Academic journal article Journalism History

The Eagle and the Sun: Shaping Press Philosophy in Early Mexico, 1823-27

Academic journal article Journalism History

The Eagle and the Sun: Shaping Press Philosophy in Early Mexico, 1823-27

Article excerpt

Two newspapers, El Sol and the Águila Mejicana, became the dominant media forces in Mexico in the years immediately following independence from Spain. Although they were notorious rivals, their discourse and their practices showed similar attitudes about the role of the press. Both were forums for public expression, watchdogs over government, commentators on political developments, and correctors of misinformation. They also demonstrated a commitment to building a new nation. Published by competing factions of the Free Masons, neither valued independence from political factions, and they showed varying levels of support for laws regulating press freedom and punishing so-called abuses of press freedom. The standards that they set for the role of the press may provide insight into modern Mexican media and the Spanish-language media in the U.S.

The eagle and the sun have been the two most important icons of Mexican identity since the Aztecs founded Mexico City around 1325.' Appropriately, newspapers with those names became the dominant media forces - and notorious rivals- - in the years immediately following independence from Spain ini 821. This article examines their practices and the standards that they set for the role of the press that may be reflected today in Mexico's media and in the Spanish-language media in the United States. It compares their discourse to their practice to the extent that is evident in what they published and when they published it. The columns of the two newspapers outlined aspects of the role of the press that are familiar: a forum for public expression, a watchdog over government, a commentator on political developments, and a corrector of misinformation. However, they also sometimes took stances that were less predictable, most notably varying levels of support for laws regulating press freedom and punishing socalled abuses of press freedom. They did not value independence from factions and saw themselves as part of the project to construct a nation.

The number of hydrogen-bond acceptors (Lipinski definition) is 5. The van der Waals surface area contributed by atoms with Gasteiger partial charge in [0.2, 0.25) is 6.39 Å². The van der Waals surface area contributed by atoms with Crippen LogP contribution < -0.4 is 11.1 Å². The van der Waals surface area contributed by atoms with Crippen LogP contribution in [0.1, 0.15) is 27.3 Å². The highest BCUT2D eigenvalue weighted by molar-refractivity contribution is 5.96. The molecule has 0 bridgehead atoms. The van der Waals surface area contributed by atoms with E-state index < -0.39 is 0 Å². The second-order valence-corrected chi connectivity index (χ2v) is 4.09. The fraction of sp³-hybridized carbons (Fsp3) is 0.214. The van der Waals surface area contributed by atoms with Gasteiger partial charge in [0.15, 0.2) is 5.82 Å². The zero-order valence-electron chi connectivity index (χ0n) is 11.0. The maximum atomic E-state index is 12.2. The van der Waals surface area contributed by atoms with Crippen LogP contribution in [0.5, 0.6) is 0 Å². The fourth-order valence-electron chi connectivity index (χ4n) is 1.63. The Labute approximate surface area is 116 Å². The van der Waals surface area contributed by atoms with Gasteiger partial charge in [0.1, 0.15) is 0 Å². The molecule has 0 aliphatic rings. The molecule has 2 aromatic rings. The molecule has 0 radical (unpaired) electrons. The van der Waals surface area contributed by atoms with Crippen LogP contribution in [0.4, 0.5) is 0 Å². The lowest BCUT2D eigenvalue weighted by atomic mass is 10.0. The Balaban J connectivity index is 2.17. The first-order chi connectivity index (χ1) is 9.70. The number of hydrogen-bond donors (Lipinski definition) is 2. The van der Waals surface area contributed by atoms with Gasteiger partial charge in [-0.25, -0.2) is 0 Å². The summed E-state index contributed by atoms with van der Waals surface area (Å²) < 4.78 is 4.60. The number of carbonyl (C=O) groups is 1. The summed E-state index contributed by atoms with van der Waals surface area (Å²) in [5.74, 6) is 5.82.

Preliminary research on the late colonial and early republican Mexican media (1805 to 1835) appeared four decades ago but has been re-evaluated recently.2 Esther Martinez Luna's 2002 index of seven years of El Diario de México (Mexico Daily), which was published in Mexico City, facilitated the work of other researchers, while Susana María Delgado Carranco provided new insights in 2006 on the role of the newspapers during the late colonial period. Lawrence Coudart's 2004 work on letters to the editor published in El Sol (The Sun) of Mexico City examined one manifestation of the public sphere during the early republican era.3 Valuable as that work has been, each focused on a single publication, not fully taking into account the lively discussion among publications that contributed to the development ideas about the role of the press during the respective eras. This study offers the comparative element and examines a broad range of coverage that includes dispatches and editorials as well as letters to the editor in two Mexico City newspapers, El Sol and the ÁguiL· Mejicana (Mexican Eagle).

The intention is to contribute to the dialogue that has developed around Leonardo Ferreira's Centuries of Silence in 2006 with its insistence on a coherent and discrete Latin American media history that has led to a discernible common media system. Noting that in the past two decades, barely one-fifth of 1 percent of the studies indexed in the top English-language media journals have studied Mexico while other Latin American countries are even less studied, Ferreira challenged scholars to help break that silence.4 As Claudia Mellado found in 2009, the failure to consider regional context has impeded development of a broader understanding of Latin American media, including common theoretical and methodological approaches based on a distinct regional reality.5

This approach differs significantly from early attempts to understand Latin American media from the perspective of other cultures. …

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